Wolters et al (2009) evaluated the value of PSAV in screening for prostate cancer. Specifically, the role of PSAV in lowering the number of unnecessary biopsies and reducing the detection rate of indolent prostate cancer was evaluated. All men included in the study cohort were subjects in the European Randomized Study of Screening for Prostate Cancer (ERSPC), Rotterdam section. During the first and second screening round, a PSA test was performed on 2,217 men, and all underwent a biopsy during the second screening round 4 years later. Prostate specific antigen velocity was calculated and biopsy outcome was classified as benign, possibly indolent prostate cancer, or clinically significant prostate cancer. A total of 441 cases of prostate cancer were detected, 333 were classified as clinically significant and 108 as possibly indolent. The use of PSAV cut-offs reduced the number of biopsies but led to important numbers of missed (indolent and significant) prostate cancer; PSAV was predictive for prostate ancer (OR: 1.28, p < 0.001) and specifically for significant prostate cancer (OR: 1.46, p < 0.001) in uni-variate analyses. However, multi-variate analyses using age, PSA, prostate volume, DRE and transrectal ultrasonography outcome, and previous biopsy (yes/no) showed that PSAV was not an independent predictor of prostate cancer (OR: 1.01, p = 0.91) or significant prostate cancer (OR: 0.87, p = 0.30). The authors concluded that the use of PSAV as a biopsy indicator would miss a large number of clinically significant cases of prostate cancer with increasing PSAV cut-offs. In this study, PSAV was not an independent predictor of a positive biopsy in general or significant prostate cancer on biopsy. Thus, PSAV does not improve the ERSPC screening algorithm.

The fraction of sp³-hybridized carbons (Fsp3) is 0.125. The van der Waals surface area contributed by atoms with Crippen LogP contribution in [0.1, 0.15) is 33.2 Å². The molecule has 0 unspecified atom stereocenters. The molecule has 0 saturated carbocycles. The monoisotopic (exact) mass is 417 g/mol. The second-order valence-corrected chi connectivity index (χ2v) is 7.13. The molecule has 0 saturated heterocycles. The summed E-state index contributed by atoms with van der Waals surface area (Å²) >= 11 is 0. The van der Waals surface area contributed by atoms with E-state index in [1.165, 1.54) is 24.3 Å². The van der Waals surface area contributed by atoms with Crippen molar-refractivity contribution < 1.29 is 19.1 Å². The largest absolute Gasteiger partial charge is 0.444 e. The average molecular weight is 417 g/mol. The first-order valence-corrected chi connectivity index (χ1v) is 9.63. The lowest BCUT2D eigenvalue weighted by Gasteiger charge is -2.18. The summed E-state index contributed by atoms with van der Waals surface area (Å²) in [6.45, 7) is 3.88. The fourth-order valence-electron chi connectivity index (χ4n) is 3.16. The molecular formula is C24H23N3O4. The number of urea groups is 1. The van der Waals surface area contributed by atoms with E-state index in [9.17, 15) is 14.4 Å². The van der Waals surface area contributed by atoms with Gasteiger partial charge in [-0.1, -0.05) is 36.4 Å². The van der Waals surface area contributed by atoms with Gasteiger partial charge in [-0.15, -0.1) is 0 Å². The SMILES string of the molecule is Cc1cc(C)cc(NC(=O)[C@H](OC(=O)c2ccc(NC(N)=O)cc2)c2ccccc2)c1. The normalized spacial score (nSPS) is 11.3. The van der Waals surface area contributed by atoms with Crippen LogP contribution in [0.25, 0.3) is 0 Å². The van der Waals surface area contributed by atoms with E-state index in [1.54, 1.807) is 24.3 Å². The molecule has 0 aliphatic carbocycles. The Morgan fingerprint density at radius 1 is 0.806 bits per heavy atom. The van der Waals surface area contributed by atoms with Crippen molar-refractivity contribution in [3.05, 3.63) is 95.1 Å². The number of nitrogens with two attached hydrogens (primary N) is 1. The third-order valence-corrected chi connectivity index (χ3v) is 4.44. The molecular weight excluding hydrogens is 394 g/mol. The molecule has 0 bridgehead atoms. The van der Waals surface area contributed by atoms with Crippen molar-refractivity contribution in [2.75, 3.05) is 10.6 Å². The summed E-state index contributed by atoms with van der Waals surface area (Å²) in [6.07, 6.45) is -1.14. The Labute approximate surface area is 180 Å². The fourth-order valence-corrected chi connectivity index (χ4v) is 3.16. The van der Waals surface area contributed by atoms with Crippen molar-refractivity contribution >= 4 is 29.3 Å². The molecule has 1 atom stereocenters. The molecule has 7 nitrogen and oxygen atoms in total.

The role of selenium in cancer prevention has been the subject of recent study and debate. Population studies suggest that people with cancer are more likely to have low selenium levels (measured in the blood or in tissues such as toenail clippings) than healthy matched individuals. However, in most cases it is not clear if low selenium levels are a cause or merely a consequence of disease. Initial evidence from the Nutritional Prevention of Cancer (NPC) trial suggests that selenium supplementation reduces the risk of prostate cancer among men with normal baseline PSA levels and low selenium blood levels. The ongoing Selenium and Vitamin E Cancer Prevention Trial (SELECT) aims to definitively address the role of selenium in prostate cancer prevention. The study, which spans from 2001 to 2013, will include 32,400 men. Currently, it is unclear if selenium is beneficial in the treatment of prostate cancer or any type of cancer. Measurement of body selenium (e.g., in serum, toenail clippings) has no proven value in the prevention of prostate cancer.
Costello and Franklin (2009) proposed that changes in prostatic fluid composition could provide accurate and reliable biomarkers for the screening of prostate cancer. Most notable is the consistent and significant decrease in citrate and zinc that is associated with the development and progression of prostate cancer. These researchers provided the clinical and physiological basis and the evidence in support of the utility of prostatic fluid analysis as an effective approach for screening/detection of prostate cancer, especially early stage and "at-risk" subjects. The problem of interference from benign prostatic hypertrophy that hampers PSA testing is eliminated in the potential prostatic fluid biomarkers. The potential development of rapid, simple, direct, accurate clinical tests would provide additional advantageous conditions. The authors stated that further exploration and development of citrate, zinc and other electrolytes as prostatic fluid biomarkers are needed to address this critical prostate cancer issue.